BET bromodomain-targeting compounds reactivate HIV from latency via a Tat-independent mechanism

Cell Cycle. 2013 Feb 1;12(3):452-62. doi: 10.4161/cc.23309. Epub 2012 Feb 1.

Abstract

The therapeutic potential of pharmacologic inhibition of bromodomain and extraterminal (BET) proteins has recently emerged in hematological malignancies and chronic inflammation. We find that BET inhibitor compounds (JQ1, I-Bet, I-Bet151 and MS417) reactivate HIV from latency. This is evident in polyclonal Jurkat cell populations containing latent infectious HIV, as well as in a primary T-cell model of HIV latency. Importantly, we show that this activation is dependent on the positive transcription elongation factor p-TEFb but independent from the viral Tat protein, arguing against the possibility that removal of the BET protein BRD4, which functions as a cellular competitor for Tat, serves as a primary mechanism for BET inhibitor action. Instead, we find that the related BET protein, BRD2, enforces HIV latency in the absence of Tat, pointing to a new target for BET inhibitor treatment in HIV infection. In shRNA-mediated knockdown experiments, knockdown of BRD2 activates HIV transcription to the same extent as JQ1 treatment, while a lesser effect is observed with BRD4. In single-cell time-lapse fluorescence microscopy, quantitative analyses across ~2,000 viral integration sites confirm the Tat-independent effect of JQ1 and point to positive effects of JQ1 on transcription elongation, while delaying re-initiation of the polymerase complex at the viral promoter. Collectively, our results identify BRD2 as a new Tat-independent suppressor of HIV transcription in latently infected cells and underscore the therapeutic potential of BET inhibitors in the reversal of HIV latency.

Keywords: BRD2; BRD4; HIV; I-BET; I-BET151; JQ1; MS417; P-TEFb; Tat; latency.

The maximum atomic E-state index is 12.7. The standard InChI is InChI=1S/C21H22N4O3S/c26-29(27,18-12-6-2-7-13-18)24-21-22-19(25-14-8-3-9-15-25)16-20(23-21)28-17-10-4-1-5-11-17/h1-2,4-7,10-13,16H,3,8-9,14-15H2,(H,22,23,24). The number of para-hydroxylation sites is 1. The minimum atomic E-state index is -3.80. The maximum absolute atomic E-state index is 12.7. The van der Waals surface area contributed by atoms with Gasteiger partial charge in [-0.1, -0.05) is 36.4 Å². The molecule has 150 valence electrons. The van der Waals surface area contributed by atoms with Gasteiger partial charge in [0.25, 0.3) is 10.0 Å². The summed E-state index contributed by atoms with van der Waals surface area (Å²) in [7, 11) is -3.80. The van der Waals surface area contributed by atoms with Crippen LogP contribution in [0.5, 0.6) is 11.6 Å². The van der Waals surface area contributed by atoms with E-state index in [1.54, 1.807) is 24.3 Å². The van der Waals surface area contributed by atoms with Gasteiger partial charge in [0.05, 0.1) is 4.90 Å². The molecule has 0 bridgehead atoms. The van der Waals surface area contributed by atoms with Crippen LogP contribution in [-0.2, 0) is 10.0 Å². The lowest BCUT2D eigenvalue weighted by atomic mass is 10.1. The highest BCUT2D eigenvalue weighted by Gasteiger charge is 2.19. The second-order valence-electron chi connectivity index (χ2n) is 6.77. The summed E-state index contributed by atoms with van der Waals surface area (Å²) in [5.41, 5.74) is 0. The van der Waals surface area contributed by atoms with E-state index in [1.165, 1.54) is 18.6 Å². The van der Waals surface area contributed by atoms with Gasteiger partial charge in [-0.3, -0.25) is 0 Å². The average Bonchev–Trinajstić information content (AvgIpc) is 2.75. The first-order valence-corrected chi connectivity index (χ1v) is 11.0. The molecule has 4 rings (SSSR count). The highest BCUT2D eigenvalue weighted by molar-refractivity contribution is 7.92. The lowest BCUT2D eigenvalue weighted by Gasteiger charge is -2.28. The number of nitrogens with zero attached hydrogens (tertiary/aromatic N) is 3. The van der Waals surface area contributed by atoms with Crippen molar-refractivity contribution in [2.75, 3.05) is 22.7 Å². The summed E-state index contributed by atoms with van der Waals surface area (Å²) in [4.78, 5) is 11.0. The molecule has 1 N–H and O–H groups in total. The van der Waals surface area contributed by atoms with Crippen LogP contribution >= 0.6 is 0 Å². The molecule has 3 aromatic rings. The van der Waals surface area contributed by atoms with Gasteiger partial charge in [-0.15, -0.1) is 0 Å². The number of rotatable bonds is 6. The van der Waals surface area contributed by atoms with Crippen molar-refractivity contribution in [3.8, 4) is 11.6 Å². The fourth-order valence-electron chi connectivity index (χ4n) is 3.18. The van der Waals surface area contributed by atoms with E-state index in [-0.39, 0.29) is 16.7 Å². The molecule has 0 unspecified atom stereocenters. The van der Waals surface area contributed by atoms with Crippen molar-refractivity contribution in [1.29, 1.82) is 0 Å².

Publication types

  • Research Support, N.I.H., Extramural
  • Research Support, Non-U.S. Gov't

MeSH terms

  • Azepines / pharmacology
  • Benzodiazepines / pharmacology
  • CD4-Positive T-Lymphocytes / virology
  • Cell Cycle Proteins
  • Cells, Cultured
  • HEK293 Cells
  • HIV Infections / virology*
  • HIV-1 / drug effects
  • HIV-1 / genetics
  • HIV-1 / physiology*
  • Heterocyclic Compounds, 4 or More Rings / pharmacology
  • Humans
  • Jurkat Cells
  • Nuclear Proteins / antagonists & inhibitors
  • Nuclear Proteins / genetics
  • Nuclear Proteins / metabolism*
  • Positive Transcriptional Elongation Factor B / genetics
  • Positive Transcriptional Elongation Factor B / metabolism
  • Promoter Regions, Genetic / drug effects
  • Protein-Serine-Threonine Kinases / antagonists & inhibitors
  • Protein-Serine-Threonine Kinases / genetics
  • Protein-Serine-Threonine Kinases / metabolism*
  • RNA Interference
  • RNA, Small Interfering
  • Transcription Factors / antagonists & inhibitors
  • Transcription Factors / genetics
  • Transcription Factors / metabolism*
  • Transcription, Genetic / drug effects
  • Triazoles / pharmacology
  • Virus Latency
  • tat Gene Products, Human Immunodeficiency Virus / genetics
  • tat Gene Products, Human Immunodeficiency Virus / metabolism*

Substances

  • (+)-JQ1 compound
  • Azepines
  • BRD2 protein, human
  • BRD4 protein, human
  • Cell Cycle Proteins
  • GSK1210151A
  • Heterocyclic Compounds, 4 or More Rings
  • Nuclear Proteins
  • RNA, Small Interfering
  • Transcription Factors
  • Triazoles
  • tat Gene Products, Human Immunodeficiency Virus
  • Benzodiazepines
  • molibresib
  • Positive Transcriptional Elongation Factor B
  • Protein-Serine-Threonine Kinases